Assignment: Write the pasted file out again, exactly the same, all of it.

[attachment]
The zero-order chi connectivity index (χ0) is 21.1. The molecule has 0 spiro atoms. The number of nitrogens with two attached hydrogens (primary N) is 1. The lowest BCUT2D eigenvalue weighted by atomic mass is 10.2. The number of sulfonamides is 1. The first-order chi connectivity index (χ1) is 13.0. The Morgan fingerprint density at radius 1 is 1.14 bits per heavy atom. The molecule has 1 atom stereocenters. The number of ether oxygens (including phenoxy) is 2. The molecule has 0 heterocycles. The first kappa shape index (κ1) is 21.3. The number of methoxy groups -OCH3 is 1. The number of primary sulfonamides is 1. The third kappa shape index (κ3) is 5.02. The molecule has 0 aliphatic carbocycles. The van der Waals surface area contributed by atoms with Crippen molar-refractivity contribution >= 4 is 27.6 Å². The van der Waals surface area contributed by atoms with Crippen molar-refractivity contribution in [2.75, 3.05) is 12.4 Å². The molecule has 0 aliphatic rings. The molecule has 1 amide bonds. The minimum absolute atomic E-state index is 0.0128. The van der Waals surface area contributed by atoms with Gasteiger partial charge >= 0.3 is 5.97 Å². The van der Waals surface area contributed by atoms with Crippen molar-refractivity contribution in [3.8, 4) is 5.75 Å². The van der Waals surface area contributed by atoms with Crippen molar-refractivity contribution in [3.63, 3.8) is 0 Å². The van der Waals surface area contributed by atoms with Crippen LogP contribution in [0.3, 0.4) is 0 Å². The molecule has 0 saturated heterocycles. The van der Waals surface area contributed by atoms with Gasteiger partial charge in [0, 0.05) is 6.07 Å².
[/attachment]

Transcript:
The zero-order chi connectivity index (χ0) is 21.1. The molecule has 0 spiro atoms. The number of nitrogens with two attached hydrogens (primary N) is 1. The lowest BCUT2D eigenvalue weighted by atomic mass is 10.2. The number of sulfonamides is 1. The first-order chi connectivity index (χ1) is 13.0. The Morgan fingerprint density at radius 1 is 1.14 bits per heavy atom. The molecule has 1 atom stereocenters. The number of ether oxygens (including phenoxy) is 2. The molecule has 0 heterocycles. The first kappa shape index (κ1) is 21.3. The number of methoxy groups -OCH3 is 1. The number of primary sulfonamides is 1. The third kappa shape index (κ3) is 5.02. The molecule has 0 aliphatic carbocycles. The van der Waals surface area contributed by atoms with Crippen molar-refractivity contribution >= 4 is 27.6 Å². The van der Waals surface area contributed by atoms with Crippen molar-refractivity contribution in [2.75, 3.05) is 12.4 Å². The molecule has 0 aliphatic rings. The molecule has 1 amide bonds. The minimum absolute atomic E-state index is 0.0128. The van der Waals surface area contributed by atoms with Gasteiger partial charge >= 0.3 is 5.97 Å². The van der Waals surface area contributed by atoms with Crippen molar-refractivity contribution in [3.8, 4) is 5.75 Å². The van der Waals surface area contributed by atoms with Crippen molar-refractivity contribution in [3.63, 3.8) is 0 Å². The van der Waals surface area contributed by atoms with Crippen LogP contribution in [0.3, 0.4) is 0 Å². The molecule has 0 saturated heterocycles. The van der Waals surface area contributed by atoms with Gasteiger partial charge in [0, 0.05) is 6.07 Å².